CFCs set loose by finely shredded materials

Danish scientists have found that finely shredded fridge insulation is releasing
substantial amounts of ozone-depleting chlorofluorocarbons into the earth’s atmosphere.

Shredded foam insulation from discarded refrigerators is releasing substantial amounts of ozone-depleting chlorofluorocarbons, or CFCs, into the earth’s atmosphere — and the more finely shredded the foam, the faster the release, a Danish researcher reports.

The first study looking at how and how fast CFC gas releases from foam insulation used in older refrigerators is reported in the July 15 issue of Environmental Science & Technology.

More than eight million refrigerators and freezers in the United States reach the end of their useful lives and are thrown away annually, generally ending up at a landfill where they are shredded to recover scrap metal.

Shredding one discarded refrigerator can quickly release more than 100 grams of CFC-11 into the environment, reports Peter Kjeldsen, Ph.D., an associate professor at the Technical University of Denmark.

All 500 grams of CFC gas in the insulation of each refrigerator — a total of nearly 4,000 tons of CFC emissions — can eventually seep from the appliances over the next 300 years, he said.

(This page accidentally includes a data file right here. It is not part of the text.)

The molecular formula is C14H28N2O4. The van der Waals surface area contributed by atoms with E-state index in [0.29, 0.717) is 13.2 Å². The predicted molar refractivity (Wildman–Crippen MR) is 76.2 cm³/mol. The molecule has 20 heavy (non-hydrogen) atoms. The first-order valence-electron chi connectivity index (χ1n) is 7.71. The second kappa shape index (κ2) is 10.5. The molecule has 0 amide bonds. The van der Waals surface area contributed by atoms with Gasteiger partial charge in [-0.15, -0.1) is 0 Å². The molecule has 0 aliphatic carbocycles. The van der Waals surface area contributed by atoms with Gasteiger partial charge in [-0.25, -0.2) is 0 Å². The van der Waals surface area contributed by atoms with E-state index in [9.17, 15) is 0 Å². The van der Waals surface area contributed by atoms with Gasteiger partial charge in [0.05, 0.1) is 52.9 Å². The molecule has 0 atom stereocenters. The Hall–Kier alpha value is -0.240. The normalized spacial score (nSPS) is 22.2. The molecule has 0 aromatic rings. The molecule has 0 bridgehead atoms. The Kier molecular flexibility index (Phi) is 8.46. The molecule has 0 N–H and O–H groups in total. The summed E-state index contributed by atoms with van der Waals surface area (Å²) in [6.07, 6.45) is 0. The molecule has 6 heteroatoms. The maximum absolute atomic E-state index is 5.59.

A single chlorine atom — contained in CFCs and also found naturally — can destroy more than 100,000 ozone molecules Comparing their laboratory CFC-release rates to computer models, the researchers found that all CFC gas embedded in the energy-saving insulation is released slowly after the foam is ripped apart.

Although CFCs were developed in the 1930s, the majority of the CFC emissions are coming from refrigerators made during the 1980s, when a new type of insulating foam featuring the material was used. The appliances normally last for around 20 years, Kjeldsen said.

‘Use of these results may help evaluate changes in the atmospheric concentrations of CFC-11 in the future,’ said Kjeldsen. ‘They add to the understanding of a very important source of CFCs.’